• I have a question. At 4.37 of the Podcast, Robin mentions that Matt drove to Silicon Valley in a white Chevy Corsica that his employer had provided for him. At 15.20 of the Podcast, Robin mentions that the vehicle was a rental provided to him by the company. So here’s my question…… did the company rent it solely for Matt and upon his relocation it would be returned…. or did they lease it from a rental car company for all company representatives to use when needed? For instance – Matt needs it for 2 months until he transfers, but then it will be loaned to Mary who is about to start her training.
    The reason why I ask is because if it were an ‘company car’ that is leased for assorted representatives of the company, then I’d hope the police have looked into who had access to the vehicle prior to Matt.

    My take on the case is that the killer was looking for a specific car. Matt hadn’t been in the area long enough to create any resentment and malice, and it appears he was well received and liked.

    So I have two theories –
    Theory 1 –
    The killer knew the car was white and they knew approximately what style of vehicle. They chased the other car but only until as they could get close enough to see the licence plate. When they realized it was the wrong vehicle, they came back to the parking lot and continued to circle and wait for the correct car. It wasn’t Matt they were targeting though…. it was the person who had utilization of the vehicle. If they aren’t within the company then they aren’t to know that the vehicle itself was a fleet vehicle for the usage of many company reps – and Matt had only had it 9 days…. so who had it prior to Matt? Who had angered someone so much that they were to become a target?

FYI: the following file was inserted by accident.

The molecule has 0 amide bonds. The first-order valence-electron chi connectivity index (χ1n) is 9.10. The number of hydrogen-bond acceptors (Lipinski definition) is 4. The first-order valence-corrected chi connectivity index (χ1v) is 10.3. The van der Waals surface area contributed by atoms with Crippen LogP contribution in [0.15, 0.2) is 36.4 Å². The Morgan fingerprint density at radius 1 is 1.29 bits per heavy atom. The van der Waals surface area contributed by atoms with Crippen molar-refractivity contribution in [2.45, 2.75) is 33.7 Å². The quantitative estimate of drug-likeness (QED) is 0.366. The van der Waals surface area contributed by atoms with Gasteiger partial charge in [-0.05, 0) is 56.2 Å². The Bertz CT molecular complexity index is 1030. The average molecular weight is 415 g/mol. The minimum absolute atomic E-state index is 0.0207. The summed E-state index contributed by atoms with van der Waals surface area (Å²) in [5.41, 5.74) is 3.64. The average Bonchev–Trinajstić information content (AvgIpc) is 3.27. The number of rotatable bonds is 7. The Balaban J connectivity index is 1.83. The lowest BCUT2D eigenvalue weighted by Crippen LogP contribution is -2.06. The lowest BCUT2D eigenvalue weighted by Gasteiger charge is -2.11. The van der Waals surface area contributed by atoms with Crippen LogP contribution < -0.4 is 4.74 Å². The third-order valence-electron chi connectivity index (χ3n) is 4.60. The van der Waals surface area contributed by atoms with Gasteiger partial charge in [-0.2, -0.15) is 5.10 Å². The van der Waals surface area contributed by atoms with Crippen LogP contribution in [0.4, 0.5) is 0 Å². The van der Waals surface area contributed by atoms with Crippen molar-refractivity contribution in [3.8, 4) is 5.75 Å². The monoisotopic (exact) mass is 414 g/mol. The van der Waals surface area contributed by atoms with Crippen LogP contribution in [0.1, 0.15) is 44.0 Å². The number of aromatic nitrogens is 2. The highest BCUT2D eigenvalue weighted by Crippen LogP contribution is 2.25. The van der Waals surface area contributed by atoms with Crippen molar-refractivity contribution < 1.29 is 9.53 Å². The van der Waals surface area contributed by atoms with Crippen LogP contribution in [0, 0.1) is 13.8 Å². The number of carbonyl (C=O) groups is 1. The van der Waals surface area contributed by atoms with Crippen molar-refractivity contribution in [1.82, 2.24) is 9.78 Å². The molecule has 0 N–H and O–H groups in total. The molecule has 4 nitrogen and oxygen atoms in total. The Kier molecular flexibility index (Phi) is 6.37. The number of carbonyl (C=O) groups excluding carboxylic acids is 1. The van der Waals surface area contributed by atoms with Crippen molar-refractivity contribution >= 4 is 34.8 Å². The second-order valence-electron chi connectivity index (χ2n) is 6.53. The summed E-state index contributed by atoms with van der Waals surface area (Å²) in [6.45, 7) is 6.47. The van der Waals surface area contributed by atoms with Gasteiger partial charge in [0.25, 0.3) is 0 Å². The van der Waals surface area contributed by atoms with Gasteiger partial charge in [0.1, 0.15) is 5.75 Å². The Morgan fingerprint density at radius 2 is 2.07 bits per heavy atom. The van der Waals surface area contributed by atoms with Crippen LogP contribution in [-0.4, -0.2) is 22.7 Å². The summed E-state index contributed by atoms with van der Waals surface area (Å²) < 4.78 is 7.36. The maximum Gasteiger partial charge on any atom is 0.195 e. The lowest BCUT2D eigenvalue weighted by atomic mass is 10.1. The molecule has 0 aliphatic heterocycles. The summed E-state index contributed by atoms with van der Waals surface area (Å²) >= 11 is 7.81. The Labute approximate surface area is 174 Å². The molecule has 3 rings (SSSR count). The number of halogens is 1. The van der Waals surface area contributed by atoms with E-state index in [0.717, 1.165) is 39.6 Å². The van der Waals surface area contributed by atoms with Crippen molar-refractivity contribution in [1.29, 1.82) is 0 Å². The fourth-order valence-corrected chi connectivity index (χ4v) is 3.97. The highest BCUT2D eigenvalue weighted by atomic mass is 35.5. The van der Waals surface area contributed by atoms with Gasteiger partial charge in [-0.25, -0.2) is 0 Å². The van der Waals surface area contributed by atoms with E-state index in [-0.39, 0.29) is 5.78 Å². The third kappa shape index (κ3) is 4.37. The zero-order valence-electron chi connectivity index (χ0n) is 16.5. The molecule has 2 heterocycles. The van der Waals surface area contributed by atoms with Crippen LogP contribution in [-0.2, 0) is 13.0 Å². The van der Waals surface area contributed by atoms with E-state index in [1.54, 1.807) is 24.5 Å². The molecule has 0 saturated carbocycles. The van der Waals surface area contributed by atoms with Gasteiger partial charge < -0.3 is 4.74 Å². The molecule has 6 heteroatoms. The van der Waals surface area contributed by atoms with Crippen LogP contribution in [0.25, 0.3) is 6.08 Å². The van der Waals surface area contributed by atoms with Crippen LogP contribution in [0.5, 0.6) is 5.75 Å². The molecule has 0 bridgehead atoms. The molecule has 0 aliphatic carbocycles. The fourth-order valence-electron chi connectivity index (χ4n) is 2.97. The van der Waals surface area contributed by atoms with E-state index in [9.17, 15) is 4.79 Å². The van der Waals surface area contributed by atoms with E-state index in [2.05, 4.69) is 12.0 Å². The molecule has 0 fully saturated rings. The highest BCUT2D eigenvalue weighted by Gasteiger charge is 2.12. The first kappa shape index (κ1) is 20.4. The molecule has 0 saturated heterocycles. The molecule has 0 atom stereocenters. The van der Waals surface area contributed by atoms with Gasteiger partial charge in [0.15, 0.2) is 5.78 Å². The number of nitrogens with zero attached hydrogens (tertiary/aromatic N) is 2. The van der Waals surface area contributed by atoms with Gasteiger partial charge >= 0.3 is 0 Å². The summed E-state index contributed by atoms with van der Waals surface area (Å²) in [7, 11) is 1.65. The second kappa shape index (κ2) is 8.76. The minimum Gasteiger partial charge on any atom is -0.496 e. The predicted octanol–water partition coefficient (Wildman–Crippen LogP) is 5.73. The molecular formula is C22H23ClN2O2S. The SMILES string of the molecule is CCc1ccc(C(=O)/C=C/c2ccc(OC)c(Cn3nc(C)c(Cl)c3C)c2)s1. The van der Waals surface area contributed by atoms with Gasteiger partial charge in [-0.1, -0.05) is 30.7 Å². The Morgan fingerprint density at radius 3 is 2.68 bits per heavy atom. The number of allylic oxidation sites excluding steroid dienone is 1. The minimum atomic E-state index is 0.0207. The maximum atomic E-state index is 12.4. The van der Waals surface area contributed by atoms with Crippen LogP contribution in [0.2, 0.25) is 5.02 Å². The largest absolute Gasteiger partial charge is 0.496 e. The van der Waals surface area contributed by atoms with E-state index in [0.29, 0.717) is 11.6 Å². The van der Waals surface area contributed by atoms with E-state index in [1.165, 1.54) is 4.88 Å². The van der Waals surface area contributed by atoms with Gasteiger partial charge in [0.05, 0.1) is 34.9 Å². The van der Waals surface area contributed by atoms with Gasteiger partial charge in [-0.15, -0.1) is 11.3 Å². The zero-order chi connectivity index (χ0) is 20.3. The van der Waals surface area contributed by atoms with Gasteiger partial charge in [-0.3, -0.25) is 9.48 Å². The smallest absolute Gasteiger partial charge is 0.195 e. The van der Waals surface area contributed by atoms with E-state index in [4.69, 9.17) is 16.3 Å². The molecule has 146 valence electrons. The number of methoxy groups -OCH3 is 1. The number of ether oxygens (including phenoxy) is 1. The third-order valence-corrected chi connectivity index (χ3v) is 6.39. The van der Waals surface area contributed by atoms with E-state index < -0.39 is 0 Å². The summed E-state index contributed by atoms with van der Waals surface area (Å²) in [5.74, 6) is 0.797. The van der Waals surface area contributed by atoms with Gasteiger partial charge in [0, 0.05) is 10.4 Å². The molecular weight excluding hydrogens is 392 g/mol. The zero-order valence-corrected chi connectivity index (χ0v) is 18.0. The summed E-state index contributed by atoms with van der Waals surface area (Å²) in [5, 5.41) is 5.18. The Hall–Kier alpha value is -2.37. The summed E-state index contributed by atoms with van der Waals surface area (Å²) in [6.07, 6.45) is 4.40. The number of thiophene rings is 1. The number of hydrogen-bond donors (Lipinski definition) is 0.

If the car had been followed over the course of 9 days whilst Matt had it, the killer would have found out where he lived, would have seen he had a young family, even seen what he looked like. He could have killed him at a more discreet and opportune time if he chose, but this didn’t happen. The killer was circling the carpark at Matts training facility because he knew the car was associated with that company (but did not know that many people had access to it) and all he had was the registration plate for verification purposes. ie- There’s the car! That’s him!
    It also suggests that the killer had only recently come by this knowledge, otherwise the crime would have been committed prior to Matts taking possession of the car

    So, motive? Well…. it could be anything depending on who had the use of the vehicle prior to Matt. Sleeping with someones wife? Rape? Theft? A violent interaction that required retribution?

    Theory 2 –
    By all accounts Matt had it all, he was good looking, well liked, funny(?), had a great personality(?), had a wife and young child, had served his country, had the respect of his fellow associates(?) The only motive then is jealousy. Given all company employees were checked, either one slipped through the net, or the killer sees themselves as a potential ‘love interest’ of another employee, and views Matts presence as unwanted competition (bizarre love triangle). Nine days is such a short time to work up enough hate to deliberately seek out a particular person to kill them though, especially if you have been familiar with the company through an employee long enough to know that the visitation for training is only temporary. A logical person would think they have nothing to worry about after 2 months, because their competition would be gone….

    I prefer Theory 1. I don’t think Theory 2 holds much weight, but it is a theory none the less.